It also seems to me that this kind of "sorta" conversion would result in a camera with lousy resale value, whereas a professionally-converted camera would be worth something. One thing you might consider as a less expensive alternative is an "Ultra 16" conversion, which would involve the gate only. I know that Ultra 16 is something of a red-headed stepchild, but it's more or less reversible, and would permit a later conversion to Super 16.

As a final thought, you might consider just shooting regular 16 and extracting the wider image from the 1.33:1 frame. With modern stocks, you might find the results surprisingly good. You could buy yourself a proper lens in a CP or Arri mount (with adapter) and not have to fool around with still camera lenses. Oh, and have you factored in the cost of a CP to Nikon adapter for your present scheme? I paid about $300 for mine, and I don't see them for sale often.
  • 0

#4 Jamie Metzger

Jamie Metzger
  • Basic Members
  • PipPipPipPip
  • 773 posts
  • Cinematographer
  • San Francisco

Posted 21 April 2006 - 09:42 PM

I thought it would be as simple as you were making it seem; it's not.

Someone mentioned that you have to recenter the lens (and lens mount/turret if need be), and plus some internal work.

All stuff you probably shouldn't be doing.
  • 0

#5 Mike Rizos

Mike Rizos
  • Basic Members
  • PipPipPipPip
  • 330 posts
  • Other

Posted 21 April 2006 - 09:46 PM

Hi Josh and Ian thanks for you replies.


The viewffinder looks like has 1 to 2mm on the side almost exactly the amount needed. I know it's not precice, but it must be close.

The camera has the 170 shutter. Iching it by hand, with film in the gate, the claw doesn't engage until the shutter has closed. I don't think this will be a problem.
Incidendly this claw seems very well engineered. It's extra long and after pulldown it goes through a long vertical pullout which positions the film better.

And actually, I was in Visual Products today, and met Paul Hillman. Off course I didn't mention any of this, lest they take me for a lunatic. I just asked what my options for lenses were. They said they could provide me with a compact Angenieux or the full sized one for a grand or two respectively. Or three Schneider primes. Paul said he's in the process of running tests on the Schneider 10mm to determine if it covers S16. They also sold me the Nikon adapter.

I admit that the resale value will be very low if the camera is messed with. $2000 is probably pretty reasonable to have the camera converted and rebuild.
  • 0

#6 Josh Hill

Josh Hill
  • Sustaining Members
  • 258 posts
  • Other
  • New York, NY

Posted 22 April 2006 - 12:16 AM

You're lucky you have the half moon shutter, though I've not had any problems with my bowtie (though I admit, I had not processed any film until Paul Hillman gave it an overhaul). I think the benefits of getting Paul to do the conversion far outweight the possible results of you doing one yourself (such as ruining a gate or pulling out necessary rollers).

Paul will also replace all of the belts in the camera so that you don't have the issue of the belts losing teeth and screwing around with your filming.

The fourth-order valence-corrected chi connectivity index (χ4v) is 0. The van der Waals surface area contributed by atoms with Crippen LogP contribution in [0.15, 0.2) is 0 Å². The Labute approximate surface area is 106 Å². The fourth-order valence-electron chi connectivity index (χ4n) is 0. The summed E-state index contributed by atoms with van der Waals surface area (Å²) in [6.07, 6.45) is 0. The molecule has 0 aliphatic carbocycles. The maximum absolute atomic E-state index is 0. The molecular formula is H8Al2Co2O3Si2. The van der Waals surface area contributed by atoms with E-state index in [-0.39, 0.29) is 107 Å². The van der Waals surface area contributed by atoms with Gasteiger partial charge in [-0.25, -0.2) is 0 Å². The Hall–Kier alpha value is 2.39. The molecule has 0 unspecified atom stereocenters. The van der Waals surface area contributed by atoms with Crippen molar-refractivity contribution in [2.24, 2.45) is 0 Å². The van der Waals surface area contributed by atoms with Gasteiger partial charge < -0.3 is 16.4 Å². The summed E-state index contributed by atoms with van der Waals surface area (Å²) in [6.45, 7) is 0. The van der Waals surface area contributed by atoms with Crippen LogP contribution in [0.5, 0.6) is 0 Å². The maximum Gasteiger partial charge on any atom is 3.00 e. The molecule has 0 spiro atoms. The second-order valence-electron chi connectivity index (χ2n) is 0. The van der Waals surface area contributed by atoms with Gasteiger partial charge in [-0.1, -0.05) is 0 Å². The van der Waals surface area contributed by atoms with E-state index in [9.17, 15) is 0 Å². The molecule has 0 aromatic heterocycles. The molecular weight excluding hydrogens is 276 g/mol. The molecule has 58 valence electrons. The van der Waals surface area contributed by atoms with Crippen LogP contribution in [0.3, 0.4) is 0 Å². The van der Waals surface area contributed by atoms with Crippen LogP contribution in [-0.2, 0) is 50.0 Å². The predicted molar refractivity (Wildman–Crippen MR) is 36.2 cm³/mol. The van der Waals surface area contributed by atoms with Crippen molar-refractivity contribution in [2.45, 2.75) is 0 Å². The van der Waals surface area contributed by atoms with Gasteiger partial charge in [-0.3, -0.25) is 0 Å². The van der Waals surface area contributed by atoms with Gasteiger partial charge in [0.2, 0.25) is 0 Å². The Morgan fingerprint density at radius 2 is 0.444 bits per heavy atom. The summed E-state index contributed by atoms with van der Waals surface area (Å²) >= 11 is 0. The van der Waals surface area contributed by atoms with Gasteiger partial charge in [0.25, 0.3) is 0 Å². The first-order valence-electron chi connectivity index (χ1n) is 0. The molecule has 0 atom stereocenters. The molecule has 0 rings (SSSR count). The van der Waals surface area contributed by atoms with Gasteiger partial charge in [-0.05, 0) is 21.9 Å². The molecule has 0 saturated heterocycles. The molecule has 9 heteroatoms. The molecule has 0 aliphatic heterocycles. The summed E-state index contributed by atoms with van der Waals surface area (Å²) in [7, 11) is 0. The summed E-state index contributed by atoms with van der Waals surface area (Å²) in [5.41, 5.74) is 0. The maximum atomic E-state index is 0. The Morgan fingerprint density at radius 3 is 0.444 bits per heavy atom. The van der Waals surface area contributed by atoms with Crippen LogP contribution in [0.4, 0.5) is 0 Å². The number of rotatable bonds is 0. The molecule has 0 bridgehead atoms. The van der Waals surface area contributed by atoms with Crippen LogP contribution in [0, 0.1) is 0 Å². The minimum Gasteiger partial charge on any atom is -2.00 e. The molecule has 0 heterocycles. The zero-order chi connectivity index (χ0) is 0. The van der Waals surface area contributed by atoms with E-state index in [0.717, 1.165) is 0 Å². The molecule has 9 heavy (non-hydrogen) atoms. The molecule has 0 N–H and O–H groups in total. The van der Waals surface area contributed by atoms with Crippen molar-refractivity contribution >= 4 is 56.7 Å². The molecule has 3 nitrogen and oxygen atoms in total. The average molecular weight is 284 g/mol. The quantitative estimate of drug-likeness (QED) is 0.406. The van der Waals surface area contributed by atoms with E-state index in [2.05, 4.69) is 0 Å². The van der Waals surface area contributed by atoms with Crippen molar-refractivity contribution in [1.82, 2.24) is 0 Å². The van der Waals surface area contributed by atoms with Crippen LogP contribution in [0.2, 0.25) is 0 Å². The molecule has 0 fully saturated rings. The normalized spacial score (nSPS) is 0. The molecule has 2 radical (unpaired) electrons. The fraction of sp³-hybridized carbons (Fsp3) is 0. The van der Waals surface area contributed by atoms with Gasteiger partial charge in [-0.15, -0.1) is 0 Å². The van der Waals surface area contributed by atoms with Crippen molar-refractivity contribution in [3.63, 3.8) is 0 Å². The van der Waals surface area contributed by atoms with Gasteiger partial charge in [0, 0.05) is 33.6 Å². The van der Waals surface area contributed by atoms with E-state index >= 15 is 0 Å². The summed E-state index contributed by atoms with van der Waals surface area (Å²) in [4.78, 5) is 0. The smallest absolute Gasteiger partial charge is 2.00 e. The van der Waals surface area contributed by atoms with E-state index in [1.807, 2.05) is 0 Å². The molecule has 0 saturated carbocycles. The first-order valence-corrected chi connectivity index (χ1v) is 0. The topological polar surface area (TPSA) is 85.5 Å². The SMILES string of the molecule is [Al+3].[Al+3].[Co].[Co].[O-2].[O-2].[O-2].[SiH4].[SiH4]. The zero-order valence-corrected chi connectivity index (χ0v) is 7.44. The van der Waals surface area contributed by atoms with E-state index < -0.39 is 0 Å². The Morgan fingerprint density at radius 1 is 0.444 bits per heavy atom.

• 0

#7 Ian Marks

Ian Marks
  • Guests

Posted 24 April 2006 - 12:03 PM

Well, kudos to you for getting as much information as possible before diving in, although I still would not attempt this conversion on my own. I'm not sure which Angenieux lenses you refer to, but it sounds like you're getting into spending some fairly serious money. I hope you'll keep us updated on your conversion and let us know the result.
  • 0

#8 Matt Pacini

Matt Pacini
  • Basic Members
  • PipPipPipPip
  • 1246 posts

Posted 24 April 2006 - 03:14 PM

I'd say you're about to ruin your camera.

Have Paul Hillman at Visual Products do it. The guy's a camera genius, he's done these mods before, and everyone is happy with them.
No sense in reinventing the wheel, and this is not something that just any machinist can do. Lots can go wrong.

MP
  • 0

#9 Mike Rizos

Mike Rizos
  • Basic Members
  • PipPipPipPip
  • 330 posts
  • Other

Posted 27 April 2006 - 11:17 PM

I appreciate all your comments, but in spite of everyone's discouragement, I went ahead with this.

I had the gate machined to s16 dimensions. It was done very cleanly. I put it back in the camera and ran some film through it, happily there was no sctatching. I plan to leave all the trollers alone, unless some scratching develops that can be traced to them.

I also went ahead and bought two wide angle Nikon lenses. That gives me six lenses from 14mm to 105mm. I am a little disapointed about the mechanical quality of the Nikon wide angles. Compared to cine lenses they don't feel that solid at all, in fact there is so much play in the barrels, you can move the image in the viewfinder by pushing up on the lens. I plan to talk to a repairman about them to see if anything can be done about it. They are also large, difficult to focus, and prone to flare.

Next, I plan to run some tests to determine what sort of optical quality I can expect, and how the lenses compare to each other.